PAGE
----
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YouTube: why one significant indie music group HAS signed licensing deal

Tim Ingham
YouTube: why one significant indie music group HAS signed licensing deal

YouTube is famously under fire from a group of leading independent labels for issuing ‘indefensible’ and ‘non-negotiable’ contracts regarding its new subscription service. But fresh evidence tonight shows that other influential indies have enjoyed a much more positive licensing experience with the Google-owned video giant.

A leaked memo sent from leading digital distributor Believe Digital to its clients today, obtained by Music Week, shows that the company signed a deal to license YouTube’s upcoming subscription service back in February - months before recent headline-grabbing disagreements came to light.

Interestingly, Believe says its royalty agreement followed a full six months of progressive, if intense, negotiations with YouTube, in talks dating back to September 2013.

Believe stipulates that it received NO monetary advance from YouTube for the deal, but instead negotiated improved royalty rates for its clients, which applied across both the new subscription service and YouTube’s existing video platform.

Other leading indie digital distributors such as INgrooves and The Orchard are also understood to have signed a licensing deal with YouTube regarding its new subscription service.

A previously reported, YouTube looks set to block content from indie labels such as Beggars Group and Domino later this week, after these and other influential independents - led by trade bodies WIN and IMPALA - refused to sign a licensing deal for its new subscription service.

Despite reaching a deal with YouTube, Believe Digital CEO Denis Ladegaillerie shows solidarity with these indies in the firm's memo, acknowledging that he believes WIN’s battle “address[es] true, important and very legitimate concerns”.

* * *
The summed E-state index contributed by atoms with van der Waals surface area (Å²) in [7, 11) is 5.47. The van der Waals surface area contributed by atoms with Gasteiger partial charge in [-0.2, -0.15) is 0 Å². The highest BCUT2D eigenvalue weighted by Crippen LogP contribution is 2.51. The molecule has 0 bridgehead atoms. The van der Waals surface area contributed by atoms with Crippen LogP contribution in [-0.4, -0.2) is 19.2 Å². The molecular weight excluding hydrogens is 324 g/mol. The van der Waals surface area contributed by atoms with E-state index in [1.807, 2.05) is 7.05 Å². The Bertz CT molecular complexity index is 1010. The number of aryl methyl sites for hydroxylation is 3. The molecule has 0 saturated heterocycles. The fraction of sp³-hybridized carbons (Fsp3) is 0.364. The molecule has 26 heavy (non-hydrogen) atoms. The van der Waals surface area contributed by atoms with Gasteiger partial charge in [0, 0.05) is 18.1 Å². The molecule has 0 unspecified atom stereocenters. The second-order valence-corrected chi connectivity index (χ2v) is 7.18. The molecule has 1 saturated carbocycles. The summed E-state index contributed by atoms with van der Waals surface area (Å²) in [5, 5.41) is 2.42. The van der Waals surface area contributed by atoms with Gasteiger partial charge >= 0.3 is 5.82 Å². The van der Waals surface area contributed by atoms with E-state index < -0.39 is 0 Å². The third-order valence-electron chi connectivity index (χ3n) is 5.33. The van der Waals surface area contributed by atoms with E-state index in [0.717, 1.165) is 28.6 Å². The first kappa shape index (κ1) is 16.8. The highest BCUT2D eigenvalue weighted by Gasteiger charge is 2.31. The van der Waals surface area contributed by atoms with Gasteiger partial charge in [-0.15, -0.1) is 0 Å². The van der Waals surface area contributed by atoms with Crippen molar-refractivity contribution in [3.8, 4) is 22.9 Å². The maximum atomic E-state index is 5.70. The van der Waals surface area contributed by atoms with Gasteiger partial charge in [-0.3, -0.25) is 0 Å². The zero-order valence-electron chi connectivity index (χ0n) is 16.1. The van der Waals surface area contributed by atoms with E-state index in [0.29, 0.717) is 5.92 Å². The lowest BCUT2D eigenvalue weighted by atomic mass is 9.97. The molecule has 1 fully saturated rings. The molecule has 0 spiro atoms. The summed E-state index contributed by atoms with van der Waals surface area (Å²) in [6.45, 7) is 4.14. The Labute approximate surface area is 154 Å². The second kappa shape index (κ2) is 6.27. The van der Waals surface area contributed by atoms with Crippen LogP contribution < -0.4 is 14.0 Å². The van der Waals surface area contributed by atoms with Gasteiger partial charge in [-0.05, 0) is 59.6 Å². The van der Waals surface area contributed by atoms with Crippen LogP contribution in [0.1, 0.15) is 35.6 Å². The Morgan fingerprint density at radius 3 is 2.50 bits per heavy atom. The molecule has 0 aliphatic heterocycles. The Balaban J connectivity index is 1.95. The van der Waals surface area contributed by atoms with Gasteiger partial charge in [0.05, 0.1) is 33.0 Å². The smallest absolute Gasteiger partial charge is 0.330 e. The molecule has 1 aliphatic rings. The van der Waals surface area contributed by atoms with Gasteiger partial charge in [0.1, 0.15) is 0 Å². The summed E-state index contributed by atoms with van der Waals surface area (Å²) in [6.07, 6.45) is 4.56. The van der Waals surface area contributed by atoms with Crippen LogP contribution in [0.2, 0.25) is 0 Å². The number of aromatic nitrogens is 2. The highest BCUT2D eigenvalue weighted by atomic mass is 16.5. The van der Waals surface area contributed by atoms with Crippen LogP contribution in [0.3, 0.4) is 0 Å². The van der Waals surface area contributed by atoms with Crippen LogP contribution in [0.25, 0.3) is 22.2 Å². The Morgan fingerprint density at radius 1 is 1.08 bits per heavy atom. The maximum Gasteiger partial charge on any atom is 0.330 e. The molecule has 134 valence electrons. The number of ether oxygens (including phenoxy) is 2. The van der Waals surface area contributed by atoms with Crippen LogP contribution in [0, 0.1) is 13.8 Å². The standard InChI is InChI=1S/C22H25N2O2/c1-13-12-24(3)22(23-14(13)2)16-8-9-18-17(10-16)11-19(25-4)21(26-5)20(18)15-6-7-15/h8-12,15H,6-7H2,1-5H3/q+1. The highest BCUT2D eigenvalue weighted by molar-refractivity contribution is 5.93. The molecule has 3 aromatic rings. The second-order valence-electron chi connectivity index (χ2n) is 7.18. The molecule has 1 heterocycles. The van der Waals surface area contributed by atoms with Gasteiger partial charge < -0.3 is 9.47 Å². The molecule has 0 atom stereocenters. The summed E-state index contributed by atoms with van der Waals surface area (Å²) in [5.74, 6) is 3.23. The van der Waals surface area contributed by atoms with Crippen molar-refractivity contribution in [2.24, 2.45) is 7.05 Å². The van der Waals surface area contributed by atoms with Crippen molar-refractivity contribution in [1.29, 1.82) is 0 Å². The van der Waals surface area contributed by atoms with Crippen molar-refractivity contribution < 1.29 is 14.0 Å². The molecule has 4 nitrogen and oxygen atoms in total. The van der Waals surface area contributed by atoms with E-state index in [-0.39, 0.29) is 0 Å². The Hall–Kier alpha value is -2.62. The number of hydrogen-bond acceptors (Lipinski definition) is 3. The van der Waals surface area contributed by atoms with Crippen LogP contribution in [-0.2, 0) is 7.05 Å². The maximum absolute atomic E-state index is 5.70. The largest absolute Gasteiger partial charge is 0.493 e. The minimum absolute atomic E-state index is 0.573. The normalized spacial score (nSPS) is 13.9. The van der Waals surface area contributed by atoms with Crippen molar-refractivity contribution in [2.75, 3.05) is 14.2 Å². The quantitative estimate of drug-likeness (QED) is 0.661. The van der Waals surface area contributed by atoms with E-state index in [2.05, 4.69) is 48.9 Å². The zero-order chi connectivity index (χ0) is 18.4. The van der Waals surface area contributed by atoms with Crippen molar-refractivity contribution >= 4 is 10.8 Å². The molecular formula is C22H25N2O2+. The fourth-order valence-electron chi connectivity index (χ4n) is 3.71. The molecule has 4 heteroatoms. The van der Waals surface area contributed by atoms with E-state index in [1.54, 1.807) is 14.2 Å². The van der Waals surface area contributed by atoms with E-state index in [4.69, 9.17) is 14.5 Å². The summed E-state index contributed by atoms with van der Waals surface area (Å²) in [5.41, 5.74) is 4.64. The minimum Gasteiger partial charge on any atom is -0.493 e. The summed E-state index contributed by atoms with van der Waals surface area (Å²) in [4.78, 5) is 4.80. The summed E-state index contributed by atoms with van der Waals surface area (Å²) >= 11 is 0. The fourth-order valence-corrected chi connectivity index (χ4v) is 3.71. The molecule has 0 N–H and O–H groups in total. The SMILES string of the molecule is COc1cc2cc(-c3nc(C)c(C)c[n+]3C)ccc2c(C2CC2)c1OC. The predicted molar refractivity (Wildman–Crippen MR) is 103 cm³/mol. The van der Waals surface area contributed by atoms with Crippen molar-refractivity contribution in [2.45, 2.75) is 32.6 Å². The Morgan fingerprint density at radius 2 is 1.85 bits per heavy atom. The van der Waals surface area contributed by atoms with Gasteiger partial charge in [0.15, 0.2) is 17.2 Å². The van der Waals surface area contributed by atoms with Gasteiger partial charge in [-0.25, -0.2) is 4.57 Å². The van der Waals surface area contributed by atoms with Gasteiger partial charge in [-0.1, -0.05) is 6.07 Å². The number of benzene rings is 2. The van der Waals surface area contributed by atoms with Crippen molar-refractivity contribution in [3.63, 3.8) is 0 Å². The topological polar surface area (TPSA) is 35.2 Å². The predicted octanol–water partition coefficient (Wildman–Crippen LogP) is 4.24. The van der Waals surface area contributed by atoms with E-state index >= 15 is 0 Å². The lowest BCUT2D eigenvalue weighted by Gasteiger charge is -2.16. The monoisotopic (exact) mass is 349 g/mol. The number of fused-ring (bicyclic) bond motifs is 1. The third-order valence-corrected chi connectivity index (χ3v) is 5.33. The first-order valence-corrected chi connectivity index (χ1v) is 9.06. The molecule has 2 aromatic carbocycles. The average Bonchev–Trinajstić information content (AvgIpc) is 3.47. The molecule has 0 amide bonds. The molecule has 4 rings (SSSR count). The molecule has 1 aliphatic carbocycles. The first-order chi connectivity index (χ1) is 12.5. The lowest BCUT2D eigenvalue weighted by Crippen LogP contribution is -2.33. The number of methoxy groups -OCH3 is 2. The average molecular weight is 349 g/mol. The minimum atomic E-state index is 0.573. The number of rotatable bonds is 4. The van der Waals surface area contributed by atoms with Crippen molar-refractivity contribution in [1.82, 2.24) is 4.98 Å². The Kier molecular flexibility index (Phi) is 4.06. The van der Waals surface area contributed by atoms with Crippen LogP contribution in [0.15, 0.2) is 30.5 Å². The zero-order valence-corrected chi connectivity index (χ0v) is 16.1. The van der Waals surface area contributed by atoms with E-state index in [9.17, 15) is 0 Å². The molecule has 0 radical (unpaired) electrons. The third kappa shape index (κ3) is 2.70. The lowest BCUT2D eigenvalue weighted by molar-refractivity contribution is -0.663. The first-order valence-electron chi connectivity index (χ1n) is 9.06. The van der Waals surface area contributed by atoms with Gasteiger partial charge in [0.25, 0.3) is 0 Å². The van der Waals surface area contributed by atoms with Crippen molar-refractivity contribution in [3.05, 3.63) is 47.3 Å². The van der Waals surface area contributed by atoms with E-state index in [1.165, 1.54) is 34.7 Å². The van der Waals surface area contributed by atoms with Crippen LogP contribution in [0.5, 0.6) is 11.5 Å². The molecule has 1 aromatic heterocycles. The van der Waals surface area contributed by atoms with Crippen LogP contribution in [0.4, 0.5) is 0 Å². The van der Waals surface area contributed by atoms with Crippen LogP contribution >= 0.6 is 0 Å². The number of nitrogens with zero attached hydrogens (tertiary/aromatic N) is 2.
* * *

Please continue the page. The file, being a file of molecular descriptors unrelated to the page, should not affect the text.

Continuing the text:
He adds that Believe is a “totally independent company representing independent labels and artists” with “no other agenda than to maximise exposure and revenue for [its clients]”.

The three majors labels are understood to have signed a licensing deal late last year with YouTube for its new service. Some industry sources have suggested that the majors received a more favourable royalty rate from YouTube than that offered to the indies - but that doesn’t tally with Believe’s experience.

“The information we have is that the rate Believe Digital has negotiated with YouTube for the subscription service is strictly identical to the rate negotiated by major labels,” says the company.

According to Believe’s memo:

  • At no point in the negotiation was Believe threatened by YouTube of contract termination.
  • Believe secured a significant increase of the revenue share rate on UGC (user generated content) for its clients’ sound recording - currently the largest source of music revenues from YouTube. It also agreed an increased royalty rate on official music videos in Europe.
  • Both of these new rates came into effect at the time of signature of the contract on February 1 - and have contributed to increasing revenues for Believe clients in the past 5 months.

Crucially, the contract signed by Believe also provided for conditions on the use of music on the new YouTube Subscription service. According to the memo:

  • Believe performed financial analysis and market due diligence to ensure that (i) the conditions proposed by YouTube were in line with market conditions with similar services and that (ii) those conditions were at least aligned to other labels and to the majors.
  • The company says: ‘From a detailed analysis of our current agreements with Deezer, Spotify and Rdio, as well as statements received from those services in the past year, our conclusion is that the rate offered by YouTube on the YouTube Subscription service is aligned on current market rates. Minimum guarantees per subscriber per country are also in line with market rates.’
  • It adds that, as a matter of policy, Believe refuses to enter discussions around advances or other benefits such as equity ownership when reaching a licensing deal, due an inevitable “lack of transparency [for clients]. It states: “Believe’s goal is always to ensure we negotiate the highest possible share of the revenues for the benefits of our labels and artists.”

Believe’s negotiations with YouTube were led directly by its CEO Denis Ladegaillerie. Most of the complex points were negotiated directly with Christophe Muller, the head of YouTube Music.

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Tags: youtube, Labels, Digital

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